Thomas Nimmo has been living along the American River Parkway in Sacramento for several years. Earlier this month, he said he had a run-in with a Sacramento County park ranger.
Advocates Eye Legal Options as Homeless Are Ticketed Along River in Sacramento
"I had just gotten to the park and was sitting down smoking a cigarette and then I saw the park ranger come by," Nimmo said. "They gave me a ticket for having the buggy in the park. They said, 'Well, we can't get you on anything else, but we'll get you on this.' "
Nimmo said he accepted the ticket and went down to Loaves & Fishes, which provides services to the homeless, to use their legal aid services to get it taken care of. He wound up with six hours of community service.
"I was really upset," Nimmo said.
Local officials say homeless camping along the American River Parkway, a 23-mile stretch along the American River, has always been an issue. The dense trees and brush make it easy to be discreet. But around this time of the year, when the river rises, it forces residents to move away from the water and to more visible spaces, such as levees.
Prior to this year, rangers would often ticket homeless residents during these seasons for camping on the parkway. But then the 9th U.S. Circuit Court of Appeals affirmed the Martin v. City of Boise decision in 2018, which argued that citing homeless people for camping — when there's nowhere else for them to go — falls under cruel and unusual punishment and therefore is unconstitutional.
"Basically what it did was say, effectively, you cannot as a park ranger or a city cop give a ticket for camping," said Tamara Edge, legal director at Loaves & Fishes. "If anything, the harassment has increased, not decreased."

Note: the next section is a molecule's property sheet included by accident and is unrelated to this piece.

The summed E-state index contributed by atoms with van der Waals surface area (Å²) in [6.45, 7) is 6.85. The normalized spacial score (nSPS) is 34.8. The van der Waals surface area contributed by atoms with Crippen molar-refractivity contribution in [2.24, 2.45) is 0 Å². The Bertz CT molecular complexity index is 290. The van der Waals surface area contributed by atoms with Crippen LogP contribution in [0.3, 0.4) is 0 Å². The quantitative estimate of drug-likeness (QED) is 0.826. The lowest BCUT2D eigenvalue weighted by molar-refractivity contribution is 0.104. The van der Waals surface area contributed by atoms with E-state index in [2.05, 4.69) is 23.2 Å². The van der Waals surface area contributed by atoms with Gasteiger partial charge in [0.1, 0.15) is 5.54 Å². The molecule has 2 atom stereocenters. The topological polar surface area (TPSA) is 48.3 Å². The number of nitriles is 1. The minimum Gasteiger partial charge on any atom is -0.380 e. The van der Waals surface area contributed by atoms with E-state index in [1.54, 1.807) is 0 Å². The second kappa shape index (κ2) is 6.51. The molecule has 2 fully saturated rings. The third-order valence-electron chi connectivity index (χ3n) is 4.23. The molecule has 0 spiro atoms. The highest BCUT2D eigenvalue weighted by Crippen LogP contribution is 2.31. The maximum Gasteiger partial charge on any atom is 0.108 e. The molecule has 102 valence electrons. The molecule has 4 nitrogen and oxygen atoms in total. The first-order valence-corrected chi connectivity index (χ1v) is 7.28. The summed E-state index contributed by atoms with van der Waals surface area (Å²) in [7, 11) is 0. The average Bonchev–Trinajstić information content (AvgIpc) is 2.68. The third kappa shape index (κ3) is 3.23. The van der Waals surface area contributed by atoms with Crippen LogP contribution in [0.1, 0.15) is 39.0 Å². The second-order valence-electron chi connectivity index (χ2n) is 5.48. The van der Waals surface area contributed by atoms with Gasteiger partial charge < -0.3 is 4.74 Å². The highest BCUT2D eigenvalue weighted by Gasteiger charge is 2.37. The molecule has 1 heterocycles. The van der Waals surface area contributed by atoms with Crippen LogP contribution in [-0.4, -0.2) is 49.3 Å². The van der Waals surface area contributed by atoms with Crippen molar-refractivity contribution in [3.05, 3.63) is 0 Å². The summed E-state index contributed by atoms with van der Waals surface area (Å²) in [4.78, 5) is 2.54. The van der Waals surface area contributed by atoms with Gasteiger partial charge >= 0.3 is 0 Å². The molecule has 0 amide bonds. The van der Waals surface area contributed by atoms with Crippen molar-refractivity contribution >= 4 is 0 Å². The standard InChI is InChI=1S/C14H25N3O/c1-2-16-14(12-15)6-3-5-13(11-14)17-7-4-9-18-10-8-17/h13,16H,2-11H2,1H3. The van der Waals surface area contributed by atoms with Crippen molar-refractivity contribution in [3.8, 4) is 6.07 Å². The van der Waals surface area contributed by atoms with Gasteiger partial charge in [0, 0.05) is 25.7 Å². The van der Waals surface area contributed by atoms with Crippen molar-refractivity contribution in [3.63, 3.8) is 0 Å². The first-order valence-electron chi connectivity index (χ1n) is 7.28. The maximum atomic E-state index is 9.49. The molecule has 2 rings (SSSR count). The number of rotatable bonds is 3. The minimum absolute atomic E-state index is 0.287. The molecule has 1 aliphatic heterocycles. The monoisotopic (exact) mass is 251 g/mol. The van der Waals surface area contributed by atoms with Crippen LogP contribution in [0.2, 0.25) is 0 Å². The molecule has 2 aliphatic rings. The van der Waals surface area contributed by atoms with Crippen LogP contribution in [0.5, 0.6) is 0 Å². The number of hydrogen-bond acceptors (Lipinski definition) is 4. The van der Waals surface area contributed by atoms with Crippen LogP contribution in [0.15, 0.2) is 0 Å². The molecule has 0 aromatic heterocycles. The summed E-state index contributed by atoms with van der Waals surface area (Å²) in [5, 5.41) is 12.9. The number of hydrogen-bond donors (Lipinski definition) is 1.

Edge said that, along with the rash of ticketing for specific offenses, they're seeing three or four under one citation.
"So, on average, they'd get like six hours for one citation. But now they're getting close to 12 or 24 hours because they're cited for three different things," Edge said.
Park officials said they do not take housing status into account when writing citations, and that anyone on the parkway performing these actions would be ticketed.
County officials also argue they have a responsibility to the ecological health of the parkway as much as to the homeless residents who live there.
"I have to be an advocate for both constituencies," said Sacramento County Supervisor Phil Serna, whose district is bisected by the parkway.
"I have an equal responsibility to express compassion and whatever authority I can exercise to influence the application of resources to help house people, to help shelter people, to help them reach stability if they are suffering substance abuse and mental health challenges," Serna said. "I also have that same responsibility to my constituents that live in neighborhoods adjacent to the parkway, who are feeling the impacts of having people live atop the crowns of the levee."
Part of the issue, according to some advocates, is a lack of shelter space for homeless people — a problem that Sacramento Mayor Darrell Steinberg has made one of his central issues.
"That stereotype, 'Oh, people don't want help,' isn't true, if you engage them in a consistent and assertive way and build that trust. We're doing that," Steinberg said. "We need a low-barrier shelter. We haven't had that in Sacramento. We are now committed to creating 800 units."
But until those beds open, advocates argue that ticketing homeless people along the parkway for issues like having a shopping cart could fall under the same Boise decision and be considered cruel and unusual punishment.
"We've really seen a dramatic increase, not only in other citations written for homeless people, but also in terms of arrests — misdemeanor arrests, felony arrests, etc. Those jumped pretty dramatically as well," said Bob Erlenbusch, executive director of the Sacramento Regional Coalition to End Homelessness.
Erlenbusch said they're consulting with the National Law Center on Homelessness and Poverty in Washington, D.C., which was part of the Boise decision, to see if the county's actions violate the law. If so, it might be facing legal action.